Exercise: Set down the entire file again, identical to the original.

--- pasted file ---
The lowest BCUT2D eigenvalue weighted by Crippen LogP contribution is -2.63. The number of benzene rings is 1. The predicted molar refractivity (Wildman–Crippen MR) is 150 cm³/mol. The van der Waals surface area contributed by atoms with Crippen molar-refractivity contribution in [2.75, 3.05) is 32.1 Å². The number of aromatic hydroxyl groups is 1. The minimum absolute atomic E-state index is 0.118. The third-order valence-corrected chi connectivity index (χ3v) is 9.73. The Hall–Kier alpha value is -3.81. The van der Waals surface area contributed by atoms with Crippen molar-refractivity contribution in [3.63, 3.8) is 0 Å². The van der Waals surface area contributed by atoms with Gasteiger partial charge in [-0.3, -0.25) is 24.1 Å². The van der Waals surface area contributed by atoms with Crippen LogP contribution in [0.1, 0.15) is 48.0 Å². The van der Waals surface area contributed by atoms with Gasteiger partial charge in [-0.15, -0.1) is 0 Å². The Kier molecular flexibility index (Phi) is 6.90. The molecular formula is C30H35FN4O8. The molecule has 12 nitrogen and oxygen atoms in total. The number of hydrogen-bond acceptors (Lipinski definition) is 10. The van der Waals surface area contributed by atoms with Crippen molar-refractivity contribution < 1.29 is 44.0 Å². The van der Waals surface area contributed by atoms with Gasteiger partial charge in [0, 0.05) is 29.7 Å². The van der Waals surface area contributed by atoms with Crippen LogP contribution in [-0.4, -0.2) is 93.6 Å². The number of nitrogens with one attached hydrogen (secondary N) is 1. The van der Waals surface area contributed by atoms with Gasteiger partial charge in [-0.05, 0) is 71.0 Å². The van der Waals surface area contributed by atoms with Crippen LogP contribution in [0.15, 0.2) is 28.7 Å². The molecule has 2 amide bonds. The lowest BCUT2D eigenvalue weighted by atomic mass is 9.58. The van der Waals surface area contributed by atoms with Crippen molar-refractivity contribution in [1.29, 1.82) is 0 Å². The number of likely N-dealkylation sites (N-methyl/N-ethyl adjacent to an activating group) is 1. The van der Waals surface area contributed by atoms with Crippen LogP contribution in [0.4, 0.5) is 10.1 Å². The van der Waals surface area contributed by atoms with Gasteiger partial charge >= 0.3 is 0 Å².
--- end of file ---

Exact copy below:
The lowest BCUT2D eigenvalue weighted by Crippen LogP contribution is -2.63. The number of benzene rings is 1. The predicted molar refractivity (Wildman–Crippen MR) is 150 cm³/mol. The van der Waals surface area contributed by atoms with Crippen molar-refractivity contribution in [2.75, 3.05) is 32.1 Å². The number of aromatic hydroxyl groups is 1. The minimum absolute atomic E-state index is 0.118. The third-order valence-corrected chi connectivity index (χ3v) is 9.73. The Hall–Kier alpha value is -3.81. The van der Waals surface area contributed by atoms with Crippen molar-refractivity contribution in [3.63, 3.8) is 0 Å². The van der Waals surface area contributed by atoms with Gasteiger partial charge in [-0.3, -0.25) is 24.1 Å². The van der Waals surface area contributed by atoms with Crippen LogP contribution in [0.1, 0.15) is 48.0 Å². The van der Waals surface area contributed by atoms with Gasteiger partial charge in [-0.15, -0.1) is 0 Å². The Kier molecular flexibility index (Phi) is 6.90. The molecular formula is C30H35FN4O8. The molecule has 12 nitrogen and oxygen atoms in total. The number of hydrogen-bond acceptors (Lipinski definition) is 10. The van der Waals surface area contributed by atoms with Crippen molar-refractivity contribution < 1.29 is 44.0 Å². The van der Waals surface area contributed by atoms with Gasteiger partial charge in [0, 0.05) is 29.7 Å². The van der Waals surface area contributed by atoms with Crippen LogP contribution in [-0.4, -0.2) is 93.6 Å². The number of nitrogens with one attached hydrogen (secondary N) is 1. The van der Waals surface area contributed by atoms with Gasteiger partial charge in [-0.05, 0) is 71.0 Å². The van der Waals surface area contributed by atoms with Crippen LogP contribution in [0.15, 0.2) is 28.7 Å². The molecule has 2 amide bonds. The lowest BCUT2D eigenvalue weighted by atomic mass is 9.58. The van der Waals surface area contributed by atoms with Crippen molar-refractivity contribution in [1.29, 1.82) is 0 Å². The number of likely N-dealkylation sites (N-methyl/N-ethyl adjacent to an activating group) is 1. The van der Waals surface area contributed by atoms with Crippen LogP contribution in [0.4, 0.5) is 10.1 Å². The van der Waals surface area contributed by atoms with Gasteiger partial charge >= 0.3 is 0 Å².